When I arrived in Chicago for the 2021 marathon last week, I had every reason to believe I would beat my previous marathon time: a 3:29 at the 2020 Los Angeles Marathon that put me minutes under the Boston Marathon qualifying threshold. Qualifying for Boston is a big achievement for most runners, one I was proud of, and one I wanted to surpass. But it wasn't to be.
Eighteen months ago, I probably would have been too ashamed or embarrassed to write this story. But today, I'm surprised to find that not only do I want to, I feel proud to write it. The truth is, I've changed. I still want to chase big goals and push myself. But what happened Sunday during the 26.2 miles of the race made me better — even if it was my worst marathon time yet.
Running was not just a thing I did, it was a place I went. Somewhere I could be alone and let my thoughts unspool, or barely think at all.
When I started running more seriously five years ago, I instantly applied my Type A ambition to the endeavor. Running meant getting faster with every race. And for years, I did just that. Then, just a few short days after my running pinnacle at the LA Marathon, the city shut down. The pandemic took hold. I kept running, pulling up my mask whenever I came within 12 feet of my neighbors, but I was adrift. Like so many of us, I was full of grief for all we had lost, and a wave of depression left me feeling physically sick. It was hard to wake up in the mornings. My stomach always hurt. I cried when I listened to the news, then felt guilty for the crashing waves of my emotions, knowing how privileged I was and how much worse so many other people had it. But I still ran. I needed to. Running was not just a thing I did, it was a place I went. Somewhere I could be alone and let my thoughts unspool, or barely think at all. On my early-pandemic runs, I would ruminate on the beauty of the jacaranda trees in my neighborhood, leaving behind the stress that awaited me when I returned home to my computer and my phone, taking deep breaths and feeling how precarious and wonderful it was to be able to do just that. Then, in the summer of 2020, I sprained my ankle. Badly. Being injured is always hard. This time it was harder.
It was a long road back to recovery from me, both physically and when it came to mental wellness. But I dedicated myself to focusing on both. Not to, I felt, would be to disrespect everyone who wasn't able to do just that. I had to get better, I thought, simply because I had the opportunity to do it. I started back slow. In June of this year, when Nike asked me if I wanted to train for another marathon, I knew I was ready. I started working with running coach Rebeka Stowe to get race-ready for Chicago. It was a joyful training cycle. The world was cautiously reopening, and people were gathering together again. I ran with Koreatown Run Club and alongside my good friend Sheena as she prepared for the LA Marathon. I felt my speed returning, my belief in my running ability and my athletic determination trickling back into my body and brain.
Then it was race day. It wasn't long after I crossed the start line in Chicago that I realized I didn't feel right. I pride myself on my steel will, my ability to push through discomfort, and my dedication. I mean, marathons are supposed to be hard. But it also became clear that not only would reaching my goal time be nearly impossible after my rocky start, but to do it would require sacrificing something I didn't want to give: the joy of the run, the first of the American major marathons to take place since the pandemic began.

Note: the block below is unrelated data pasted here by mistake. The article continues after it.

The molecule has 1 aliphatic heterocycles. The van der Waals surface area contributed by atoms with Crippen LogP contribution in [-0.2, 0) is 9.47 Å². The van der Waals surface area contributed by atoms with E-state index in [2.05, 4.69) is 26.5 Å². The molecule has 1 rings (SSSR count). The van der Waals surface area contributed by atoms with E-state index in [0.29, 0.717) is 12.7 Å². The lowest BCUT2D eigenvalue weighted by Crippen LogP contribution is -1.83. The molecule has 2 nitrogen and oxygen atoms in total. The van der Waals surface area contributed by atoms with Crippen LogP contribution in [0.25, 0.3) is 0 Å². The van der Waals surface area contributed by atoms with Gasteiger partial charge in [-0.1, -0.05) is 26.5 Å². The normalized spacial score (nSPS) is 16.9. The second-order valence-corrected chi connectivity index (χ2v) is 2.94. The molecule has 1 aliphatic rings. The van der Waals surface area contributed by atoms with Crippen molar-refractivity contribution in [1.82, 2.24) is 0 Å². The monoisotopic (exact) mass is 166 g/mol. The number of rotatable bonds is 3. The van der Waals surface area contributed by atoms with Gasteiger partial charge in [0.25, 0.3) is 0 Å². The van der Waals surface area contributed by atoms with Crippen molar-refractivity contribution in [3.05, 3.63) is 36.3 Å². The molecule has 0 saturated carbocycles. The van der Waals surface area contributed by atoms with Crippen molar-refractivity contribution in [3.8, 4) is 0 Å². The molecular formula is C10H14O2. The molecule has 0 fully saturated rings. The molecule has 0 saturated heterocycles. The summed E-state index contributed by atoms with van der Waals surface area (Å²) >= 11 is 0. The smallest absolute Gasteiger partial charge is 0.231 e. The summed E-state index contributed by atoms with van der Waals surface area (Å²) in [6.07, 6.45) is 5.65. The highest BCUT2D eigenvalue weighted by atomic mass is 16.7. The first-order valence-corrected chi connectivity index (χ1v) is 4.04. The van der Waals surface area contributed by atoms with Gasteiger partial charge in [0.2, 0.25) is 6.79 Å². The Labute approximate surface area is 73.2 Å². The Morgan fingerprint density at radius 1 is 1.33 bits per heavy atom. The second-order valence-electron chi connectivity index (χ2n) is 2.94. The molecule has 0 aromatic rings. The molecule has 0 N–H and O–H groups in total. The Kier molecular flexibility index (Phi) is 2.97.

By mile eight, I knew that strange, elusive alchemy that creates the ideal race had not come together for me that day. And I changed my goal. As I looked around me at the tens of thousands of people running, I decided to let awe wash over me. All of us had survived, and here we were, back together, trying to do this impossible-seeming thing. Wow. How lucky was I to be sharing the asphalt with other runners again? To be able to be in my body, to smile, to laugh at the corny marathon signs people hoisted at us from the sidewalks? So lucky. My new focus was to lean into that feeling of elation, of gratitude, and turn my race into a fun run. To be honest, most of the miles were still not that fun. I've lucked out in my running career; even in my previous marathons, I didn't really struggle. Of course, those races were extremely hard, but I felt good — if challenged — throughout. This was different. My guts were twisted. My mouth felt made of cotton. It simply was not in me. Did I make some rookie mistakes that contributed to that? Yes. Did some things completely out of my control impact my performance? Yes. But do I feel the need to go into detail, make excuses, or offer to anyone an explanation? No.
The last year and a half has changed me. I'm still driven to push myself and accomplish more as an athlete, a writer, a person in the world. But as I gave myself the grace and understanding I needed during those long 26.2 miles in Chicago, I realized I'd grown. I'd come to learn that being kind to yourself doesn't always mean giving up on yourself. Being gentle with yourself doesn't always equal letting yourself off the hook. Sometimes it just means allowing yourself the grace you'd give anyone else in that moment. And that's hard. But I did it. And for that, I'm proud.
Don't doubt it: I'm still going to get that personal record. I know my Boston qualifying time was no fluke and I absolutely believe I can do it again. But I don't feel like I have to do it in order to prove something to myself or anyone else this time, to post my finish time on Strava and Instagram and impress some people, to feel like I've earned the label "fast." So, while my time in the Chicago Marathon wasn't an achievement for me, the race no doubt was. I've become a better athlete, a better person, and a better friend to myself. How could that not be a win?